Reporting japan.ppt4 ``Reporting Japan: A Foreign Jounalist's View''
A Foreign Journalist’s View
Deputy Editor, The Japan Times
Kansai University of Foreign StudiesKansai University of Foreign Studies
Sept. 16Sept. 16thth
, 2008, 2008
Who is the Foreign Media in Japan?
As of March, 2008, approximately 600 foreign
journalists are registered with Japan’s Foreign
Ministry. Majority are from the West and East Asia.
One unofficial estimate is that there are another 500
Westerners around Japan who write for foreign media
about various aspects of Japanese society and culture.
An unknown number of Japanese work for various
foreign media on a regular or semi-regular basis.
Major Foreign Media Outlets in Japan
Wire Services: Associated Press, Reuters, AFP,
Bloomberg Business News.
Television: CNN, NBC, ABC, CBS (America), BBC,
Reuters TV (England), Bloomberg (U.S., business
news), various European freelance film crews.
Newspapers: New York Times, Los Angeles Times,
London Times, Financial Times, The Australian and
Washington Post have full Tokyo bureaus. The
Guardian, The Independent, San Francisco
Chronicle, Singapore Straits-Times, South China
Morning Post, have freelance stringers.
FREELANCERS: Mostly newspaper and magazine
writers, freelancers tend to write for Japan’s English
language media or for overseas publications on
specialized aspects of Japanese culture (traditional
visual and performing arts, architecture, music (J-
SPECIALIZED MEDIA: Trade journalists who cover
one specific industry (autos, electronics, finance,
aviation, military issues, science issues)
3 daily newspapers (The Japan Times, The
Daily Yomiuri, the IHT-Asahi). Combined
circulation is roughly 120,000 daily.
Three major Internet News sites (Japan Today,
Japan Focus, and Mainichi Daily News).
Three major monthly magazines (Metropolis,
Kansai Out, Japanzine)
Various quarterly magazines: (Kyoto Journal,
English Language Media Coverage of
Japan: Common Traits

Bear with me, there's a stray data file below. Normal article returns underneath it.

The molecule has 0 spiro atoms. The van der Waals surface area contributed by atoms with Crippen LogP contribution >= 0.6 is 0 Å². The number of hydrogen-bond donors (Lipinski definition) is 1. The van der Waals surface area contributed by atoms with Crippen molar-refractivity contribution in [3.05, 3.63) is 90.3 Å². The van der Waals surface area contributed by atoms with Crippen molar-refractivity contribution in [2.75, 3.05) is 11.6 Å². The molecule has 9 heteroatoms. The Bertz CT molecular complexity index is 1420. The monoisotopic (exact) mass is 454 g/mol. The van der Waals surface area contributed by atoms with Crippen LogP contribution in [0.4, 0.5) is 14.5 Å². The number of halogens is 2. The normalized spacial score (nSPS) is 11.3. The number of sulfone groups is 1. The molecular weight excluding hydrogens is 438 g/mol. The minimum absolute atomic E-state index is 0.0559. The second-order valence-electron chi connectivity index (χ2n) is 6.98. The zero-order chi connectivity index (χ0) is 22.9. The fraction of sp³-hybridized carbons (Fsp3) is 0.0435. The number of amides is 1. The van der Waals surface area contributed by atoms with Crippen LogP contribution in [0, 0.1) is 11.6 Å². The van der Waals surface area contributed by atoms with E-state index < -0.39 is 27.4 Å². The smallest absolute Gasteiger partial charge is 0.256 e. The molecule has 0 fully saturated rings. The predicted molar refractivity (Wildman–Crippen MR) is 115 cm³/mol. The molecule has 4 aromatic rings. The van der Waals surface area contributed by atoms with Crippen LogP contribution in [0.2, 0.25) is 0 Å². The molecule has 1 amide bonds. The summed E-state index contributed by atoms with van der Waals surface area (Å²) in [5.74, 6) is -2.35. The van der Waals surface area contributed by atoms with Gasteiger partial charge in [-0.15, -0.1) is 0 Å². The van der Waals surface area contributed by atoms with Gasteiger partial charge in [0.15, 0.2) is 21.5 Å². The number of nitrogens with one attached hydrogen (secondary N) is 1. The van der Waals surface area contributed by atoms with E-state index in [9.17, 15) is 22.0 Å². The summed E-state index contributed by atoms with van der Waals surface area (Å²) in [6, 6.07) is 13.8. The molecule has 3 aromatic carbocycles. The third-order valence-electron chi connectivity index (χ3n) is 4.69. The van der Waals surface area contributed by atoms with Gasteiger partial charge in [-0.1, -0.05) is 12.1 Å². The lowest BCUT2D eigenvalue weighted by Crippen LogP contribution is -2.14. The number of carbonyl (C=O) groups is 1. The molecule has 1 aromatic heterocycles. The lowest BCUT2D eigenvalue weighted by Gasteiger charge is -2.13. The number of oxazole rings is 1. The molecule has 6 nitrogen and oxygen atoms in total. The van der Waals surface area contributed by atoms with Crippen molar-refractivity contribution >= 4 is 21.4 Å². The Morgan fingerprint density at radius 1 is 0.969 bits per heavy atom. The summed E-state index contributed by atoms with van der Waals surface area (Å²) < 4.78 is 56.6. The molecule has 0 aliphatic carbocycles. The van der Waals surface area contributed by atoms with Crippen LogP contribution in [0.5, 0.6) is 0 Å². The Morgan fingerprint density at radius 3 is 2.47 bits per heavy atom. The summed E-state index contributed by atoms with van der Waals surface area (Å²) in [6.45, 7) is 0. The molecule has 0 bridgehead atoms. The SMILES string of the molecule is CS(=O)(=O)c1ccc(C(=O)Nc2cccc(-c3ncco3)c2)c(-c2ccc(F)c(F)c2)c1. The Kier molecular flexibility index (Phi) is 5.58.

Vast majority of news stories and information on
Japanese politics and society originates with Kyodo,
AP, AFP, and Reuters wire service reports, or
translations of vernacular press or with Japanese
Virtually all English language journalism on Japan
originates in Tokyo, which means that for reporters,
editors, TV and radio producers, Tokyo = Japan.
The Four Foreign Media
Views/Stereotypes of Japan
(1) Technology Paradise
``Japan is the home to some of the world’s most advanced
technology. From cell phones to LCD television sets to hybrid
automobiles, to the coolest video games and anime, Japanese
firms like Sony, Toyota, Sharp, Sega, and a host of others
produce the world’s most innovative technology.’’
Major Media Promoting this View: Foreign wire services, a few
trade magazines for auto and electronic industries, a few
foreign TV stations, freelancers for Japan-based magazines and
(2) Economic Powerhouse
``Despite the rise of China and the ASEAN nations
over the past decade, Japan’s GDP, GNP and
economic standard of living remain unmatched.
Japan’s free market, democratic system means it will
continue to remain economically strong in years to
Major Media Promoting this View: U.S. business and
economic newspapers and magazines (Wall Street
Journal, Forbes, Fortune, Business Week)
(3) War Criminal
``Since the end of the Cold War in Europe, Japan has
continued to swing to the right, politically. This,
combined with the country’s collective amnesia over
what it did to Asia during the first half of the 20th
century and it’s ongoing refusal to learn such history,
means that the world cannot really trust Japan’s
Major Media Promoting this View: Chinese and
Korean language media, bloggers, some European
newspapers, numerous scholarly journals, the
occasional U.S. or British U.S. newspaper.
Declining Regional Power
``Japan’s population will drastically shrink over the
next half century, and the country’s distrust of
foreigners means the Japanese people will not